A new report from the Centers for Disease Control found that the number of abortions conducted in the United States rose slightly from 2017 to 2018, reversing a consistent decline that began in 2009.
The CDC’s annual Abortion Surveillance Report was released Friday. The most recent installment of the Abortion Surveillance Report, which documents “the number and characteristics of women obtaining legal induced abortions and number of abortion-related deaths in the United States,” includes data from 2018. Based on data collected from 47 states and New York City, the CDC found that a total of 614,820 abortions were performed in 2018.
This number represents a slight increase from the 609,095 abortions performed in the reporting areas in 2017. Adding in data from the District of Columbia brought the number of abortions performed in 2018 up to 619,591. In both 2017 and 2018, data from California, Maryland and New Hampshire was not included.
As explained in the report, “In 2017, the most recent year for which data are available through the Guttmacher Institute’s national survey of abortion-providing facilities, abortions performed in California, Maryland, and New Hampshire accounted for approximately 19% of all abortions in the United States.” Because reporting abortion data to the CDC is voluntary, the figures included in the report might not reflect the actual number of abortions performed in the U.S. in 2018.
Nationwide, the abortion rate, the number of abortions per 1,000 women, was measured at 11.3 in 2018. This represents a slight increase from 2017, when the abortion rate was 11.2. The abortion ratio, the number of abortions per 1,000 live births, was 189 in 2018, a slight increase from the abortion ratio of 185 in 2017.
Despite the increases in the number of abortions, the abortion rate and the abortion ratio , the numbers have declined overall since 2009. “From 2009 to 2018, the total number of reported abortions, abortion rate, and abortion ratio decreased 22% (from 786,621), 24% (from 14.9 abortions per 1,000 women aged 15-44 years), and 16% (from 224 abortions per 1,000 live births,) respectively,” the report noted.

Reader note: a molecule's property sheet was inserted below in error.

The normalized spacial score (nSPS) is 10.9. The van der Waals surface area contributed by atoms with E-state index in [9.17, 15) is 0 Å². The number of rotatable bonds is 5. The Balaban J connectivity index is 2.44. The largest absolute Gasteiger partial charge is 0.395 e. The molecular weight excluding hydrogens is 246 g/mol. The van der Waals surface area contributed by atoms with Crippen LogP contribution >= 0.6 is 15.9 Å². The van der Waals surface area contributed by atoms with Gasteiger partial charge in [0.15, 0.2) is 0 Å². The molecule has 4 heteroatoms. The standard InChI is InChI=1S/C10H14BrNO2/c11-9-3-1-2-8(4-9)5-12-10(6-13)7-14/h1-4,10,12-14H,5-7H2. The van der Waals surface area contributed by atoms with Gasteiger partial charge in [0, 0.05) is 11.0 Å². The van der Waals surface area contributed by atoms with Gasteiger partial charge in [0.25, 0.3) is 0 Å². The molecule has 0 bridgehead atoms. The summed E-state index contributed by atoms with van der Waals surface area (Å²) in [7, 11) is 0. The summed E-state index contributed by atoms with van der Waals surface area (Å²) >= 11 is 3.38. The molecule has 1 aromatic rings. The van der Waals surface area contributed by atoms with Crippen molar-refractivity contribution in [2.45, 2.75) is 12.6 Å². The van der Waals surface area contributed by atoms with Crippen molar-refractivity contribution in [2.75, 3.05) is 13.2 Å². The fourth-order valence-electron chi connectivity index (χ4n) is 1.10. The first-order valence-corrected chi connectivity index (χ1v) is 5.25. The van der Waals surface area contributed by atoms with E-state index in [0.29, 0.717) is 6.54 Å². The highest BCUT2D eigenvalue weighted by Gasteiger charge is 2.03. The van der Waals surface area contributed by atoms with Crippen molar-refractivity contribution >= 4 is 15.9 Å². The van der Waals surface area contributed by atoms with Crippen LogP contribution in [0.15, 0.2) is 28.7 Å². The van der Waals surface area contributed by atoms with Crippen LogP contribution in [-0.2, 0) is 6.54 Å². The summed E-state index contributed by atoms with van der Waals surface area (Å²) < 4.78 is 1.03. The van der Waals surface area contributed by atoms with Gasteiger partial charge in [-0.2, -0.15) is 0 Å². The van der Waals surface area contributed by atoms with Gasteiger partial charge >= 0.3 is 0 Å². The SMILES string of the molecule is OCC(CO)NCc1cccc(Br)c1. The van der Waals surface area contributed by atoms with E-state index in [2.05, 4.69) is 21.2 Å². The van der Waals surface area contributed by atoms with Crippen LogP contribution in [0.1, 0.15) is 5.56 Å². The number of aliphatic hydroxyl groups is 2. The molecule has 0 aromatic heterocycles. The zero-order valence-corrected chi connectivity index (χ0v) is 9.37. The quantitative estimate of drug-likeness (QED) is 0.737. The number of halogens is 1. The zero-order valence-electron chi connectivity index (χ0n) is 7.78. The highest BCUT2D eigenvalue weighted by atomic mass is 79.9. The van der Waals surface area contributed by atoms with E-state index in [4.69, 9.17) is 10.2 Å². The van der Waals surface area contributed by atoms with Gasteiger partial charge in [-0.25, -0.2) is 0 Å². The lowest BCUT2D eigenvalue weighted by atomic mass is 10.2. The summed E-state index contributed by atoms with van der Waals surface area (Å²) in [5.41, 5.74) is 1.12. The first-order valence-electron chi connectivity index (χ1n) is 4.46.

“From 2009 to 2018, abortion rates decreased among all age groups, although the decreases for adolescents (64% and 55% for adolescents aged
Only 31 of the reporting areas included information about the race and ethnicity of the women who had abortions. Based on the data available, the abortion rate was highest in the non-Hispanic black community, with 21.2 abortions per 1,000 women and 335 abortions per 1,000 live births. “In 2018, compared with non-Hispanic White women, abortion rates and ratios were 3.4 and 3.0 times higher among non-Hispanic Black women and 1.7 and 1.4 times higher among Hispanic women,” the report concluded.
The CDC report attributes the high abortion rate among non-Hispanic black women to “higher unintended pregnancy rates and a greater percentage of unintended pregnancies ending in abortion,” caused by inequitable “access to quality family planning services.”
Of all the reporting areas, the densely populated metropolis of New York City had the highest abortion rate, with 26.8 abortions per 1,000 women. The Big Apple also had the highest abortion ratio, with 457 abortions per 1,000 live births.
Sparsely populated South Dakota had the lowest abortion rate of the reporting areas, with 2.4 abortions per 1,000 women. South Dakota was also the reporting area with the lowest abortion ratio, with 32 abortions per 1,000 live births.
The report included data about abortion-related deaths dating back to 1973, when the Roe v. Wade Supreme Court decision legalized abortion nationwide. In 2017, the most recent year where such data is available, there were two abortion-related deaths reported to the CDC. Based on that figure, 2017 tied with 2011 as the year with the lowest number of abortion-related deaths.
The case-fatality rate, defined as “the number of legal induced abortion-related deaths per 100,000 reported legal induced abortions,” has also reached a record low. The report, which computed case-fatality rates for consecutive five-year periods between 1973 and 2017, found that the case-fatality rate was 0.44 from 2013 through 2017. In 1973-1977, by contrast, the case-fatality rate was 2.09.